Cystourethrogram - voiding

Alternative names
Voiding cystourethrogram


A voiding cystourethrogram is a type of X-ray taken to image the bladder and urethra during urination.

X-rays are a form of electromagnetic radiation like light, but of higher energy, so they can penetrate the body to form an image on film. Structures that are dense (such as bone) will appear white, air will be black, and other structures will be shades of gray

Usually the urinary bladder is not well seen on conventional X-rays. In this examination, a contrast medium is introduced into the bladder to improve visualization.

X-ray images are taken in various positions with the bladder full of contrast and while the bladder is being emptied.

How the test is performed

The test is performed in a hospital radiology department or in a health care provider’s office by an X-ray technician.

You will be asked to lie on your back on the X-ray table. A catheter (a thin flexible tube) will be gently inserted into the urethra and passed into the bladder. The contrast medium is injected through the catheter into the bladder and the catheter is clamped.

A number of X-ray pictures are then taken in various positions. The catheter is removed so that you can urinate (void). X-rays are taken of the bladder and urethra during voiding.

How to prepare for the test

You must sign a consent form. You will be given a gown to wear.

Remove all jewelry before the test. Inform the health care provider if you are:

  • Pregnant  
  • Allergic to X-ray contrast material  
  • Allergic to any medications

The physical and psychological preparation you can provide for this or any test or procedure depends on your child’s age, interests, previous experience, and level of trust. For specific information regarding how you can prepare your child, see the following topics as they correspond to your child’s age:

How the test will feel
You may feel some discomfort when the catheter is placed and while your bladder is full.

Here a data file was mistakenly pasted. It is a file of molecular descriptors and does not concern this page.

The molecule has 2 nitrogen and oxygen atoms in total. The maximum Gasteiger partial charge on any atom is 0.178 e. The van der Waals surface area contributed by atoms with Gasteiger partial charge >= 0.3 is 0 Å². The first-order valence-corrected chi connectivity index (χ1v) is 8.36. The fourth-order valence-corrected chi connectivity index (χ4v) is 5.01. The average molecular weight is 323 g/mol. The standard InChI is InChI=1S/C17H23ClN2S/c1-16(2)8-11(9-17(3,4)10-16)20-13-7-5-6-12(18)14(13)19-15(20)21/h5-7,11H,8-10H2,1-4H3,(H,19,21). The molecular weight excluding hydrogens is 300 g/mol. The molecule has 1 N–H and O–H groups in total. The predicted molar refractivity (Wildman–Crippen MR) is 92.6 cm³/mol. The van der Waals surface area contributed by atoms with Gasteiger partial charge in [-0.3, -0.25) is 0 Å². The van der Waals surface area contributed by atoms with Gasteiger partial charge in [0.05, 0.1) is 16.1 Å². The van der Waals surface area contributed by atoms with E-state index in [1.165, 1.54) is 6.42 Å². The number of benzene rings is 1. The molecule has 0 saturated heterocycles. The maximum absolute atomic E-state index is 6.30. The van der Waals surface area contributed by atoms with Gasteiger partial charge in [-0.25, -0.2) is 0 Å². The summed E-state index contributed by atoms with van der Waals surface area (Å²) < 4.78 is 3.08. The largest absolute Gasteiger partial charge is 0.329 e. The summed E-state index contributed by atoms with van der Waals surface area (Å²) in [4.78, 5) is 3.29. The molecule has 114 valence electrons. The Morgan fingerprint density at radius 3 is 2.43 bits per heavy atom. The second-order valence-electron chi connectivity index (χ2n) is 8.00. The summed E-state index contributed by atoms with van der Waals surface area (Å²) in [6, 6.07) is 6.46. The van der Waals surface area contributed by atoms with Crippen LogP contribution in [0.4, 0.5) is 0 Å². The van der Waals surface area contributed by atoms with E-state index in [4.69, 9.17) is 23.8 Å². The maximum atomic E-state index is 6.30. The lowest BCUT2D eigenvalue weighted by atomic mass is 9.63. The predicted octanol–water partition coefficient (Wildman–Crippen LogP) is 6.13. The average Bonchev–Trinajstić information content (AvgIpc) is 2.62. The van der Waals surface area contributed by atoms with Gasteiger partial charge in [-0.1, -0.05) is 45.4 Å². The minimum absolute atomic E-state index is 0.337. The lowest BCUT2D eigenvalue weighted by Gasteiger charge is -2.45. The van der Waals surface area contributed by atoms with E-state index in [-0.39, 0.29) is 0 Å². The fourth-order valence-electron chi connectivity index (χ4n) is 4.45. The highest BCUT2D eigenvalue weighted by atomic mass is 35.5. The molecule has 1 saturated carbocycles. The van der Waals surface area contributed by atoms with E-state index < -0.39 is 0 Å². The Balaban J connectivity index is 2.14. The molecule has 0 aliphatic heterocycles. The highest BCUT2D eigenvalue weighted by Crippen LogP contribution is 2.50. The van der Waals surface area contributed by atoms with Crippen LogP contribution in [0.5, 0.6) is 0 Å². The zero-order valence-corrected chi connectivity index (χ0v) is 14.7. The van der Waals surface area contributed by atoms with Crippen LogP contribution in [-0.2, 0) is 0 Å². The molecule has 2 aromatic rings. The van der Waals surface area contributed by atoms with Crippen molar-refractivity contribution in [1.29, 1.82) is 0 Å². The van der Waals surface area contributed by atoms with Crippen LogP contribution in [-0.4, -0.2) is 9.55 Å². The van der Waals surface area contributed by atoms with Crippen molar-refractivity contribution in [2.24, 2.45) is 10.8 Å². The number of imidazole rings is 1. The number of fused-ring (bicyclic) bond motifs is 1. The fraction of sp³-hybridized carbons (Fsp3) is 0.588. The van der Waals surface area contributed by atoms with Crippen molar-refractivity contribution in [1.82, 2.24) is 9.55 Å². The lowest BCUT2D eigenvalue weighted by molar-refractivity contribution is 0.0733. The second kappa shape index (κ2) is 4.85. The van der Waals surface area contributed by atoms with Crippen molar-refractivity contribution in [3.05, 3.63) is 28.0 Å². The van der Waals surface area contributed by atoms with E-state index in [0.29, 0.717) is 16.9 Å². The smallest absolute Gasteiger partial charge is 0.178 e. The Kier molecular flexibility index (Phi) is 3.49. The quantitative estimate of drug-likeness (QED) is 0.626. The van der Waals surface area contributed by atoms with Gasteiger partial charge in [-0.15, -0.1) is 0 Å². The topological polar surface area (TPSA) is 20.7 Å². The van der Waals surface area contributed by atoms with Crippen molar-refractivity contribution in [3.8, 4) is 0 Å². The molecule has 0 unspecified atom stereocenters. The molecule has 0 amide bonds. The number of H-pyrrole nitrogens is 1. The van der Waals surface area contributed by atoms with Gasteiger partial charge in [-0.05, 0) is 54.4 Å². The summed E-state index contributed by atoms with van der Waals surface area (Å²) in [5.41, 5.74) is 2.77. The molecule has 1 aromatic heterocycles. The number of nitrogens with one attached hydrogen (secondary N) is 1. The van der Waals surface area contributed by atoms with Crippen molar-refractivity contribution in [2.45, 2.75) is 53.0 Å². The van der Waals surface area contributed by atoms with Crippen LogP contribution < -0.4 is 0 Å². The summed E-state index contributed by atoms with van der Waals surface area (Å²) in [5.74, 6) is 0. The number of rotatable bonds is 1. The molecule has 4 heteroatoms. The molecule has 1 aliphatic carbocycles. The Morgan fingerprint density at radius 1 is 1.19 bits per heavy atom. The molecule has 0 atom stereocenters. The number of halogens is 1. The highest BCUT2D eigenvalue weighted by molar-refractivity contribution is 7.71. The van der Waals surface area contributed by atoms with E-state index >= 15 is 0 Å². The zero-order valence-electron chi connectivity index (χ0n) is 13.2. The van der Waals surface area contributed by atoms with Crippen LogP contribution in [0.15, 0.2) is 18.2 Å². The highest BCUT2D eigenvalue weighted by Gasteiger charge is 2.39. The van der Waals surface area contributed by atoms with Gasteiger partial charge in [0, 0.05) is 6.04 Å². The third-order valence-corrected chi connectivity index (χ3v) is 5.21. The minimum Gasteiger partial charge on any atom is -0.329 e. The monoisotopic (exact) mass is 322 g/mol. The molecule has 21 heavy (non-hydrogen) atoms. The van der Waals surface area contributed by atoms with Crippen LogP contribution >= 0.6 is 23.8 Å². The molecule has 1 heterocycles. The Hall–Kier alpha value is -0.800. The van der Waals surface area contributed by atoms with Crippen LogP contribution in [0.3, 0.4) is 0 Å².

Why the test is performed

This test is performed to detect abnormalities of the bladder and the urethra. The test may also detect abnormal bladder emptying or any congenital abnormality. In males, it may detect urethral stricture and the extent of narrowing in the prostatic urethra.

Normal Values
The bladder and urethra will be normal in size and function.

What abnormal results mean

Abnormal results may indicate the following:

  • Urethral stricture (a narrowing of the urethra)  
  • Bladder or urethral diverticula (pouch-like sacs that develop and protrude from the walls of an organ)  
  • Ureterocele (the tube from the kidney to the bladder protrudes into the bladder)  
  • Prostatic enlargement  
  • Vesicoureteric reflux (urine is returning back into the bladder)  
  • Neurogenic bladder (bladder does not respond to feeling full)

Additional conditions under which the test may be performed:

  • Alcoholic neuropathy  
  • Autonomic neuropathy  
  • Chronic bilateral obstructive uropathy  
  • Complicated UTI (pyelonephritis)  
  • Irritable bladder  
  • Pyelonephritis; acute  
  • Reflux nephropathy

What the risks are

You may experience some discomfort when urinating after this test because of irritation from the catheter.

You may experience bladder spasms after this test, which may indicate an allergic reaction to the contrast medium. Contact your health care provider if bothersome bladder spasms occur.

Johns Hopkins patient information

Last revised: December 6, 2012
by Dave R. Roger, M.D.

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